(Too) many years ago, an author who had literally “written the book” returned a cold call from a newly minted academic dean who faced a dilemma. The new dean felt insecure about approaching the wise and kind head of school who had hired her (and who ultimately became a wonderful mentor). The author kindly let the dean know that he did, in fact, know who she was from her participation on a listserv to which they both contributed. His sage advice saved the day and, while I don’t remember the dilemma itself (yes, that was me!), what I do remember is feeling utterly alone and unsure of where to turn. Over time, I built a network of peers in similar roles via online forums, conference connections, and referrals. And, of course, I kept in touch with Peter…
When I share that story with others, many who have served as Academic Leaders recall the same worry: “How will I find my network?” While the associations serving independent schools are powerful forces for good, there is no one professional organization focused solely on the needs of Academic Leaders. That’s not just an anecdotal observation–in a study we commissioned with McKinley Advisors, 75% of the Academic Leaders surveyed agreed with the statement, “There’s no one organization that meets all my needs.”
Enter the Association for Academic Leaders, powered by One Schoolhouse. We’re thrilled to share that we have launched Academic Leaders to support all those whose work is strategically focused on teaching and learning beyond a single classroom. This includes academic administrators, division directors and department chairs.
As Academic Leaders ourselves, we did our homework first. We focused on two areas: deepening our understanding of those who serve as Academic Leaders, and better understanding the competencies they use to succeed.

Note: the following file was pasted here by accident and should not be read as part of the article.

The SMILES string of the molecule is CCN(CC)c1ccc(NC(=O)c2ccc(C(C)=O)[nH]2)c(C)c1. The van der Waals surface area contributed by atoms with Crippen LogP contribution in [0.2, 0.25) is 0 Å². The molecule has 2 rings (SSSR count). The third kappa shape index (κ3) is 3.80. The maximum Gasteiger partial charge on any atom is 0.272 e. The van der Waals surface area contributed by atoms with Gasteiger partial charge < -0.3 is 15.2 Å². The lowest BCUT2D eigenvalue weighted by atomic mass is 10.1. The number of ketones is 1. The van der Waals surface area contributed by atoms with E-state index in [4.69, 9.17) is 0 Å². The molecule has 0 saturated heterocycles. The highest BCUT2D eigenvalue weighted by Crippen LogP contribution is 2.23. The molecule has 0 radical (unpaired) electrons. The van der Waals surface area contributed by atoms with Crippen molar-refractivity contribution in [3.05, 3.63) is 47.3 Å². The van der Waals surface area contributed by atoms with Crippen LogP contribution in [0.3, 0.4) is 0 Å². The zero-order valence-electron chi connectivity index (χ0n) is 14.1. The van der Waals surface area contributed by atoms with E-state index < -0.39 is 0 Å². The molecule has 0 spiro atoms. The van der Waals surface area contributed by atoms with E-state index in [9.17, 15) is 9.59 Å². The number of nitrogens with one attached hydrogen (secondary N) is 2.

Through our research into competency-based leadership and a series of focus groups with a diverse array of Academic Leaders, we developed a compelling collection of competencies. The features and benefits of the Association are designed and built to nurture and grow these competencies.
We’d love to know how these resonate with you as you consider your work in your school. Please consider leaving a comment to tell us what you think.
We believe that Academic Leaders need to live and model these competencies as they support their schools in delivering mission-aligned academic programs that fulfill the promise made to families enrolling their children. In the coming weeks, we’ll share more about what we’ve learned, both about competencies and about the Academic Leaders who embody them.
In a nutshell, this is the organization those of us building it wish we’d had when we were beginning our academic leadership careers. We’re honored to bring it to you.
Join Head of School Brad Rathgeber and Senior Director Sarah Hanawald at noon ET on Wednesday, February 9, as they share more information about the new Association for Academic Leaders, a professional organization devoted to championing Academic Leaders and meeting their needs by offering community, learning, and resources. Register here!
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Brad Rathgeber (he/him/his)